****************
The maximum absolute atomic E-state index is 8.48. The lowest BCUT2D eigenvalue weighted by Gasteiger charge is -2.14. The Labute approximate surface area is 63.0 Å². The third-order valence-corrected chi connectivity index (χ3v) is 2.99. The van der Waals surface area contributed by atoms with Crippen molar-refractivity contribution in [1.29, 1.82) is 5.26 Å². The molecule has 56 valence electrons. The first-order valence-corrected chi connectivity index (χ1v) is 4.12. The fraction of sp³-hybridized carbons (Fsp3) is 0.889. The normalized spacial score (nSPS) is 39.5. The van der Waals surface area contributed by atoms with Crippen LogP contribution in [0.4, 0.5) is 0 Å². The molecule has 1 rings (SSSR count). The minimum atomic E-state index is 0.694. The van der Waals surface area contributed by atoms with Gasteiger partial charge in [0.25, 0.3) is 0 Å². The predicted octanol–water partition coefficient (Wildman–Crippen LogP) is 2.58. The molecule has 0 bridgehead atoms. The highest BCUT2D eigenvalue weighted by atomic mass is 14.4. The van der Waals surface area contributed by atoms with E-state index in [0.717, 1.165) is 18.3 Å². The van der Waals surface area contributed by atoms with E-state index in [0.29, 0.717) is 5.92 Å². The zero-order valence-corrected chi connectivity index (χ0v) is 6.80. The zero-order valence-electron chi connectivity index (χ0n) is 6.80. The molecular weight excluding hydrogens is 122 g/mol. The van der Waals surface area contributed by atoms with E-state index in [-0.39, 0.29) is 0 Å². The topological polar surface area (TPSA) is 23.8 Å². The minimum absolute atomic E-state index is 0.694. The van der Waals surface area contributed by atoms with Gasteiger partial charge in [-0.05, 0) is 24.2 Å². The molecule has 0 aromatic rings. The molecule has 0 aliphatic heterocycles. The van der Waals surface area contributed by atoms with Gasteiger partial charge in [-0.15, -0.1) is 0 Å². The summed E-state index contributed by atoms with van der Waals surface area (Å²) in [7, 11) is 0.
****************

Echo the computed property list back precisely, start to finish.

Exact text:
The maximum absolute atomic E-state index is 8.48. The lowest BCUT2D eigenvalue weighted by Gasteiger charge is -2.14. The Labute approximate surface area is 63.0 Å². The third-order valence-corrected chi connectivity index (χ3v) is 2.99. The van der Waals surface area contributed by atoms with Crippen molar-refractivity contribution in [1.29, 1.82) is 5.26 Å². The molecule has 56 valence electrons. The first-order valence-corrected chi connectivity index (χ1v) is 4.12. The fraction of sp³-hybridized carbons (Fsp3) is 0.889. The normalized spacial score (nSPS) is 39.5. The van der Waals surface area contributed by atoms with Crippen LogP contribution in [0.4, 0.5) is 0 Å². The molecule has 1 rings (SSSR count). The minimum atomic E-state index is 0.694. The van der Waals surface area contributed by atoms with Gasteiger partial charge in [0.25, 0.3) is 0 Å². The predicted octanol–water partition coefficient (Wildman–Crippen LogP) is 2.58. The molecule has 0 bridgehead atoms. The highest BCUT2D eigenvalue weighted by atomic mass is 14.4. The van der Waals surface area contributed by atoms with E-state index in [0.717, 1.165) is 18.3 Å². The van der Waals surface area contributed by atoms with E-state index in [0.29, 0.717) is 5.92 Å². The zero-order valence-corrected chi connectivity index (χ0v) is 6.80. The zero-order valence-electron chi connectivity index (χ0n) is 6.80. The molecular weight excluding hydrogens is 122 g/mol. The van der Waals surface area contributed by atoms with E-state index in [-0.39, 0.29) is 0 Å². The topological polar surface area (TPSA) is 23.8 Å². The minimum absolute atomic E-state index is 0.694. The van der Waals surface area contributed by atoms with Gasteiger partial charge in [-0.05, 0) is 24.2 Å². The molecule has 0 aromatic rings. The molecule has 0 aliphatic heterocycles. The van der Waals surface area contributed by atoms with Gasteiger partial charge in [-0.15, -0.1) is 0 Å². The summed E-state index contributed by atoms with van der Waals surface area (Å²) in [7, 11) is 0.